Lauren Fraser, CHBC offers relationship-based horse training that blends the art of horsemanship with behavioral science and the practical application of learning theory. She provides horsemanship coaching, behavioral consultations, solutions to problem behaviors, foundation training, clinics, and educational presentations.
Not believing everything you think may be one of the...
Many horse training methods claim to be kind, and in...
Clicker training horses - it uses positive reinforcement,...
Not believing everything you think may be one of the...
Fear is counter-productive to horse training.
To minimize fear, you need to learn to recognize subtle signs of arousal, and adapt your training accordingly before it escalates. Many horse people can only recognize the obvious signs of fear - flight or 'fight' behaviors, like pulling away, bolting, rearing, swinging sideways to avoid the fearful thing, balking, kicking, striking and so on.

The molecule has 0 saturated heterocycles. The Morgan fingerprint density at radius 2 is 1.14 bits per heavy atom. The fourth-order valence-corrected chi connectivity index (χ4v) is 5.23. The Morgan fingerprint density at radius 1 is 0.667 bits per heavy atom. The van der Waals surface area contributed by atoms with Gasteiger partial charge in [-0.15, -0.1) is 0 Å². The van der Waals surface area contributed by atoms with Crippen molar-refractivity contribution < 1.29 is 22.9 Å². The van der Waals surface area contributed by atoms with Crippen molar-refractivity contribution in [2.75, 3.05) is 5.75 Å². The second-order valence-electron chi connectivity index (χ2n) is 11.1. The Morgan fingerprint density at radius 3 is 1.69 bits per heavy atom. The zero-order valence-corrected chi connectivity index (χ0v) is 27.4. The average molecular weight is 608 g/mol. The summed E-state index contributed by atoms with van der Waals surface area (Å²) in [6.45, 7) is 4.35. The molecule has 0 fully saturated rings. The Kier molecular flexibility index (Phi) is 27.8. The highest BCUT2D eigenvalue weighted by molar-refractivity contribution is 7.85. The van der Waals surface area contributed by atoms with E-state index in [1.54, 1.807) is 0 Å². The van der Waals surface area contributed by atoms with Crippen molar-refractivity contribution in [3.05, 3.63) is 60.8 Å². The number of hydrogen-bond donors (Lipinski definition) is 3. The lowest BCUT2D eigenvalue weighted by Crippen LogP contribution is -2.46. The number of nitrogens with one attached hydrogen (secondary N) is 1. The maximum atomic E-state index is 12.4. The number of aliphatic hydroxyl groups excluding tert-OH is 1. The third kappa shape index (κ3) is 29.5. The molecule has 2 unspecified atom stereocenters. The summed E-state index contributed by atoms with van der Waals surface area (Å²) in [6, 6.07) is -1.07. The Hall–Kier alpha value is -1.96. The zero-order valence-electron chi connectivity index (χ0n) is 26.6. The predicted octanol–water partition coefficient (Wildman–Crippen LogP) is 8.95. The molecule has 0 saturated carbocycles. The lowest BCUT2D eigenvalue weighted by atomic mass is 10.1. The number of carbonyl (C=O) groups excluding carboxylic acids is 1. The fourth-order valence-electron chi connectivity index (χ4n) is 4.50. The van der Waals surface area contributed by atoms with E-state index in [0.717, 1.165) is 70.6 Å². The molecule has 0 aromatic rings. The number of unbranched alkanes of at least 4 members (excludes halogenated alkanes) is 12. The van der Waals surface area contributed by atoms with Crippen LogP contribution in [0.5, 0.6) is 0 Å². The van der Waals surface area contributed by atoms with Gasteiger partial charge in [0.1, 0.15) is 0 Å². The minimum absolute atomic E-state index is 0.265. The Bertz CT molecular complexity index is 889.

When a horse has reached this level of fearful arousal it's really too late in the game to train anything. At this point horses aren't capable of learning the good things we want them to learn, and they can also become dangerous to handle. This usually results in people then applying more pressure, or resorting to punishment to attempt to get the task done and to try and keep themselves safe. People may also feel they need to follow through with the task otherwise the horse will 'win', but no one wins in this situation: the horse isn't learning to do the task, he's just learning to escape; the human hasn't taught the horse anything other than to fear them and the training situation.